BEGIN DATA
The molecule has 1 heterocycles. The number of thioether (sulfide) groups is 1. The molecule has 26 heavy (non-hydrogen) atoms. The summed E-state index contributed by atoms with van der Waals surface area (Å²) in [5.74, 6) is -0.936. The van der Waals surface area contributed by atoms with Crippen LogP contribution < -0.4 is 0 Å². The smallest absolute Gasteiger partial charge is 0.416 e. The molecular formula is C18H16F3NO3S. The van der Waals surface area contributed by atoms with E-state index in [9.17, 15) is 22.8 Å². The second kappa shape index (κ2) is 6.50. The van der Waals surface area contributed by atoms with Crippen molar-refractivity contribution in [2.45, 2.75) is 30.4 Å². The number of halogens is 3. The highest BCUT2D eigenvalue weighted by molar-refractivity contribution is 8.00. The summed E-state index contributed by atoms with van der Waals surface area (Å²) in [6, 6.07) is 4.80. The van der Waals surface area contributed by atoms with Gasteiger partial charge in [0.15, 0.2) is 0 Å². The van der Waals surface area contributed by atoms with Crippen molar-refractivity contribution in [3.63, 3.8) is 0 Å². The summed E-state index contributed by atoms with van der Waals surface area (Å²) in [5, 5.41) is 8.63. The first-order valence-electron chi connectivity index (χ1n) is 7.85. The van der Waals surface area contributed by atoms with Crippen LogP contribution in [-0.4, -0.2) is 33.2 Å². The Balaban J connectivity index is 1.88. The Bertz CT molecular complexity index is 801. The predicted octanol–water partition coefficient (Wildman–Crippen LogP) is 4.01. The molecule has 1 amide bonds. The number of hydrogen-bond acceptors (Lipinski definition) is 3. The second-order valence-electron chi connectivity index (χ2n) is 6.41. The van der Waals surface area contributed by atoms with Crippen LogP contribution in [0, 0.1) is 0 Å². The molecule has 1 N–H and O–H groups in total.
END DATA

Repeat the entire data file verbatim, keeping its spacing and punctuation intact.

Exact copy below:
The molecule has 1 heterocycles. The number of thioether (sulfide) groups is 1. The molecule has 26 heavy (non-hydrogen) atoms. The summed E-state index contributed by atoms with van der Waals surface area (Å²) in [5.74, 6) is -0.936. The van der Waals surface area contributed by atoms with Crippen LogP contribution < -0.4 is 0 Å². The smallest absolute Gasteiger partial charge is 0.416 e. The molecular formula is C18H16F3NO3S. The van der Waals surface area contributed by atoms with E-state index in [9.17, 15) is 22.8 Å². The second kappa shape index (κ2) is 6.50. The van der Waals surface area contributed by atoms with Crippen molar-refractivity contribution in [2.45, 2.75) is 30.4 Å². The number of halogens is 3. The highest BCUT2D eigenvalue weighted by molar-refractivity contribution is 8.00. The summed E-state index contributed by atoms with van der Waals surface area (Å²) in [6, 6.07) is 4.80. The van der Waals surface area contributed by atoms with Gasteiger partial charge in [0.15, 0.2) is 0 Å². The van der Waals surface area contributed by atoms with Crippen molar-refractivity contribution in [3.63, 3.8) is 0 Å². The summed E-state index contributed by atoms with van der Waals surface area (Å²) in [5, 5.41) is 8.63. The first-order valence-electron chi connectivity index (χ1n) is 7.85. The van der Waals surface area contributed by atoms with Crippen LogP contribution in [-0.4, -0.2) is 33.2 Å². The Balaban J connectivity index is 1.88. The Bertz CT molecular complexity index is 801. The predicted octanol–water partition coefficient (Wildman–Crippen LogP) is 4.01. The molecule has 1 amide bonds. The number of hydrogen-bond acceptors (Lipinski definition) is 3. The second-order valence-electron chi connectivity index (χ2n) is 6.41. The van der Waals surface area contributed by atoms with Crippen LogP contribution in [0, 0.1) is 0 Å². The molecule has 1 N–H and O–H groups in total.